Perhaps due to her roots, Christina accepted that she needed church as more than a weekly service or a moral obligation. She needed a home- a family. She needed to love and to serve; to be loved and be served. Christina admits that, to push through the difficulty of new relationships and the failed attempts to get connected, “It’s taken that mentality: that it’s family.”
The Kaisermans joined a Huddle group and continued to grow in their love for Jesus. But in the back of Christina’s mind, she was taking an inventory of her life… Now that she had graduated college, her husband was home, and their family was growing, the security she had long-sought seemed in reach.
But the limits of Christina’s control continued to be tested. First, her labor and delivery with her firstborn took a scary turn, and her neat and detailed birth plan was turned on its head. Then financial struggles continued to mount. Most difficult of all, she experienced the devastation of miscarrying her second baby.
As Christina sat in the hospital, grieving the raw loss of her child, someone attempted to console her: “You believe in God? You can find comfort in that.” Christina confesses the crisis this presented in her heart. She thought, “Yeah, but that doesn’t mean I’m not doubting all of that right now.”
But the Lord revived her heart through Pastor Jeff’s sermon, that Sunday, as he taught on 2 Corinthians 1, the “God of all comfort”. As her mind was opened to God’s purposes for suffering, she was overwhelmed with peace: “It just changed everything… It was like, okay, I can deal with that and wrap my head around that. It still hurt… [But] I had to realize it really is God’s hands at work… No matter what happens, it’s all part of his plans, and it’s going to be better for me.”
As her eyes are opened to who God is, she has grown to view each instance of being stretched as an opportunity to grow in faith: “When I feel that shadow of fear coming on, I spend a lot of time praying.” And those opportunities come, not infrequently.
For example, at one point the Kaisermans added up their monthly bills and were confounded at how to come up with the five-hundred dollars they were short. Her husband suggested, “Let’s just give it to Lord,” and, incredibly, a check for the exact amount needed showed up in their mailbox that week.
The Kaiserman’s marriage, initially formed by a couple immature teenagers without so much as a prayer or blessing at their wedding, is now being strengthened and bound together by their faith in God. A union many would deem doomed from the start is, a decade later, being shaped and strengthened by the One who “holds all things together”.
Christina acknowledges the continual temptation to make decision based on the temporal: “I want my kids to feel very safe and secure. And to know, this is my home and it’s not going anywhere. And my dad’s not going anywhere. And it’s all going to be okay.”
Of course, what mother doesn’t want this for her children? For her family? For herself? And yet, Christina recognizes the life God calls her to is not one of earthly assurance. More than she wants stability, she wants to leave a legacy of loving Christ.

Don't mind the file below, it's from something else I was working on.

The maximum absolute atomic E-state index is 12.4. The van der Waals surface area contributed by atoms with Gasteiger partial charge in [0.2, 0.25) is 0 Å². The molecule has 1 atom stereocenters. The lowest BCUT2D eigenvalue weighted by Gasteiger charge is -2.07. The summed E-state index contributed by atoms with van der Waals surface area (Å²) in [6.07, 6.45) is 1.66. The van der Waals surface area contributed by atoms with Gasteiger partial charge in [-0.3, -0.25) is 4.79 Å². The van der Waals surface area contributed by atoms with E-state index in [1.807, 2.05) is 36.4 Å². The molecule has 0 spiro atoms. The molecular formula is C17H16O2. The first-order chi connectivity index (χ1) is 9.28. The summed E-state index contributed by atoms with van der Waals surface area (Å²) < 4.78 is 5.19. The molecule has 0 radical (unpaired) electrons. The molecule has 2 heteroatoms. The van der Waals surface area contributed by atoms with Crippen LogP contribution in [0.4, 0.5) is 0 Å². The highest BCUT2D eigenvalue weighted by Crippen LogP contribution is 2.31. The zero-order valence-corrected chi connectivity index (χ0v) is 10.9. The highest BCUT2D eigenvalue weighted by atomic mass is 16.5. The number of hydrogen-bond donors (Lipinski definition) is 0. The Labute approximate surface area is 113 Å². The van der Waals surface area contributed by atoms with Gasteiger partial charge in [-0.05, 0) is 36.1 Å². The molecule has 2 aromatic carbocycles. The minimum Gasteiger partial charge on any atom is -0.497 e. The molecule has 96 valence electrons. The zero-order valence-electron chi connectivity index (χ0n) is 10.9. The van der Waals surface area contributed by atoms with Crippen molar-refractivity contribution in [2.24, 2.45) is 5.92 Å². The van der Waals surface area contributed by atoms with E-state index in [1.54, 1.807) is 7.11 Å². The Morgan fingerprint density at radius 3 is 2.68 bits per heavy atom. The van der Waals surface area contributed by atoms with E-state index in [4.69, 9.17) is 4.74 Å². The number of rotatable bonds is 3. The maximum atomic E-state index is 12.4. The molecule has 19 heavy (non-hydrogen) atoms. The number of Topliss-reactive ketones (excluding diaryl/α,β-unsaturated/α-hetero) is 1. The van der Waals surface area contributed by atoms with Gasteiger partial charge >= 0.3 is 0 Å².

This past year, after Christina gave up her income to be at home fulltime, their family was given the incredible opportunity to buy a house from her mom for far less than it was worth. The only “problem” with this 3,500 square-foot house: “What was I going to do with all those seven rooms?” But instead of snatching up this blessing as a step toward security, the Kaisermans felt God tugging on their heart to fill those rooms with children… Foster children, who were experiencing the devastating effects of losing their own families and homes.
As they finish the application process, Christina is still working through her fears. After all, she will be opening up her home to be the very “revolving door” which she had vowed not to imitate from her childhood. Only, this revolving door will bring healing, not heartbreak. Restoration, rather than abandonment. “I hear stories, good and bad. The bad ones kind of scare me,” she confesses. But right when she begins to think, “I don’t know if this is the best thing for my family… Two days later, I will hear some story of some amazing redemption that’s beautiful, through foster care. And those stories always outweigh the bad. I feel like that’s God encouraging me … Whether the bad happens or the good happens, God has a plan in it and it will be okay.”
Over the past few years, as idols are being uprooted and ideas born, God continues to reveal his faithfulness to Christina. It is only this discovery- of Christ himself- that enables her to lay down her idea of what family should be, and her desire for security. She has learned that, “Knowledge alone isn’t going to get you anywhere,” but her life is evidence that loving and leaning upon the Lord does. Each surrendering up of temporal comfort draws Christina closer and closer into the arms of the “God of all comfort”.
“It really is in God’s hands.”